The collection which most intrigued me when I first arrived for my placement as a Graduate Trainee in Special Collections was definitely the Ferguson collection.
John Ferguson (1838-1916) was Regius Professor of Chemistry at the University of Glasgow from 1874-1915; he was also a bibliographer, who amassed a large collection of books relating to chemistry, alchemy, and other more mystical subjects such as the occult sciences and witchcraft, as well as books of secrets and treatises on natural magic. The collection comprises around 7500 volumes and contains many interesting and peculiar items. These mysterious manuals form a collection of considerable importance and give a fascinating insight into the interests of its owner.
I have had the amazing privilege while working here of being able to look at Ferguson’s exceptional library, and one day a particularly intriguing title caught my interest. I began to look though the pages, and wondered what exactly I had stumbled upon, when confronted with a piece of advice on “how to cut off a man’s head”. Curious to find out more, I soon discovered a fascinating world of legerdemain, conjuring and magic, hidden within the stacks of level 12 of the library…
It turns out that I was looking at Hocus Pocus Junior. The Anatomy of Legerdemain (Sp Coll Ferguson Af-c.29), a very popular handbook of magic tricks, first published in 1634. This was the first illustrated book in English which was entirely about conjuring. It is thought to be the first magic book written by an actual magician: the author was anonymous, and there has always been a great deal of speculation regarding his true identity. The most recent research suggests that he could have been William Vincent, a well-known travelling entertainer from London who went by the stage name Hocus Pocus and had a repertoire which included dagger-swallowing and rope-dancing.
A remarkably popular work, thirteen editions of Hocus Pocus Junior were published between 1634 and 1697, as well as later reprints and a German translation. Special Collections has three copies in the Ferguson collection, including the fifth edition of 1658, which has an unfortunate typing error in the title page: “juinor” appearing in place of junior.
Ferguson himself had this to say regarding the popularity of Hocus Pocus Junior, “One would have thought that, after eighty years, every one of the tricks would have been so familiar that even the least exacting of spectators could hardly have been impressed or mystified by them, however dexterously performed. Still, how did the book exist and persist, if there was no demand for it?”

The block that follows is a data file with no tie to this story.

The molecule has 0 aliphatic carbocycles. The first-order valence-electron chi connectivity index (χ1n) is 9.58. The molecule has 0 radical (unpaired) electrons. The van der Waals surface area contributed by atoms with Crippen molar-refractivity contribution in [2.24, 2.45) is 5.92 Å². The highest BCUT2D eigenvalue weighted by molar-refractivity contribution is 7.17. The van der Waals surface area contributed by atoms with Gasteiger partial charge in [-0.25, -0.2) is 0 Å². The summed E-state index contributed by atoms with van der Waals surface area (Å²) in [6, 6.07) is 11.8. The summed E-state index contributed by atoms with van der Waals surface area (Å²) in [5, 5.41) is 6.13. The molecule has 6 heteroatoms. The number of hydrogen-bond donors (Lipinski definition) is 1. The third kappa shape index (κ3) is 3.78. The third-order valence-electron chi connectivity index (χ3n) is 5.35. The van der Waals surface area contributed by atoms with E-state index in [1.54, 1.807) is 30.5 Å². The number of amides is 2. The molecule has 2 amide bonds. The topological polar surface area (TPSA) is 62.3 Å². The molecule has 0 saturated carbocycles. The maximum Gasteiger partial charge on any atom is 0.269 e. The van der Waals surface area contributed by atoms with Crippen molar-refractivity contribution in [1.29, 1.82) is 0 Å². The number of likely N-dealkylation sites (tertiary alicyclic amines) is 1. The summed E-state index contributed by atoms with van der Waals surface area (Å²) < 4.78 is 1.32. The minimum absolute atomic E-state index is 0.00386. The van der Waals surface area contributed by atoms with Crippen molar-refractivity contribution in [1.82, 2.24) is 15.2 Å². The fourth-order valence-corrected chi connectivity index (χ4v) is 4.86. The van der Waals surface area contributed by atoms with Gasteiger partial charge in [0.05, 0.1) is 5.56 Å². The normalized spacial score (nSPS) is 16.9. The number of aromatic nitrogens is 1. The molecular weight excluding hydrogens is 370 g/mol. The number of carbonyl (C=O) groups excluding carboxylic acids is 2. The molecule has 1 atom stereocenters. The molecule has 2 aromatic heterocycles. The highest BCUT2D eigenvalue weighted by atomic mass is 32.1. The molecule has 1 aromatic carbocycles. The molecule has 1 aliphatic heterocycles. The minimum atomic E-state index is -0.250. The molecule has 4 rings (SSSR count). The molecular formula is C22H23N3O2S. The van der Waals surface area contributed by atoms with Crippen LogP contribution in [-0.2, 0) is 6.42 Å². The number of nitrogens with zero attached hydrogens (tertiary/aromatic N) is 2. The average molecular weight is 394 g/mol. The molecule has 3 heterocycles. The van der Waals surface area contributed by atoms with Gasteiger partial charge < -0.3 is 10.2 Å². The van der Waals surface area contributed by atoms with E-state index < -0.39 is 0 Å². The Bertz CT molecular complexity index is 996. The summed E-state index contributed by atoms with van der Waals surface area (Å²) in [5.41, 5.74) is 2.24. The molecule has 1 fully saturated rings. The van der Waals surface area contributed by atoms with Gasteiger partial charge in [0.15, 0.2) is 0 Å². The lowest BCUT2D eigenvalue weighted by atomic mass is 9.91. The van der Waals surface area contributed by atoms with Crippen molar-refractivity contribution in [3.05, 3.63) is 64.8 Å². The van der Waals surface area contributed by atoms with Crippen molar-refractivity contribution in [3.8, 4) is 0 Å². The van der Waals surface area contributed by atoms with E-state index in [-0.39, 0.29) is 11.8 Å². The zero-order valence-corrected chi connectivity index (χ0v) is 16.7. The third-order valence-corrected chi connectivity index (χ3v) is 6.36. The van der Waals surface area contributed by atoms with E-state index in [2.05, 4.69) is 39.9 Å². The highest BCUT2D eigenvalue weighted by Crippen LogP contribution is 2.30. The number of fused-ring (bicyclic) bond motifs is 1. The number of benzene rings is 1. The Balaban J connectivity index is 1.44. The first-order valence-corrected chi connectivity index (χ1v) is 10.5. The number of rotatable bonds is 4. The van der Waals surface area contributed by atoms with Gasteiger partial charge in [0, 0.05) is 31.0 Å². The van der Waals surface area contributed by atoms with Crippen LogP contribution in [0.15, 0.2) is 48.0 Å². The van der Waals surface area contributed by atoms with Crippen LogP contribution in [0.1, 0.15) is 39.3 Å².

Interestingly, Hocus Pocus Junior is not an entirely original work, and in fact heavily plagiarises a chapter of Reginald Scot’s Discouerie of Witchcraft, in which he exposes some of the techniques used by street conjurors (the Ferguson collection also holds a rare first edition of this book – Sp Coll Ferguson Ap-d.15).
The author of Hocus Pocus Junior however, intended his book to serve as a manual for would-be magicians. He begins by defining the art of legerdemain and what makes a good conjuror: he stresses the importance of “nimble and cleanly conveyance”, and the necessity of employing the appropriate theatrical gestures and phrases to “astonish the beholders”. Indeed, the whole of the book is equally concerned with teaching the mechanics of legerdemain, as it is with ensuring that the conjuror gives an adequately theatrical performance.
The text is full of handy hints and the author helpfully provides a variety of nonsense words and pseudo-Latin phrases which can be employed as stage patter, which played an important role in misdirection and entertaining the crowd. The prose is lively and engaging and rather like the magician’s stage patter, bawdy humour and innuendo are not lacking either. The author details in one instance how he was able to fleece the hostess of a “house of entertainment” for a free nights food and lodging by a employing a trick involving a box and hidden coins.
The book is illustrated throughout, and gives detailed advice on sleight of hand techniques. The largest section is devoted to tricks using cups and balls, the foundation of any street conjuror’s act, and which had a performance history dating back to Roman times. As well as other common legerdemain tricks involving coins or counters and knotted handkerchiefs are some rather more unusual tricks such as: how to seem to pull a rope through your nose; how to seem to eat a knife; how to breathe fire out of one’s mouth; and not forgetting of course, the illusion of decapitation or, how to cut off a man’s head…
You can find out more about this illusion and view a collection of images from this and other conjuring curiosities from the Ferguson collection on our Flickr pages. And if you feel like exploring more of our remarkable collections for yourself, why not come up to Level 12 to pay us a visit?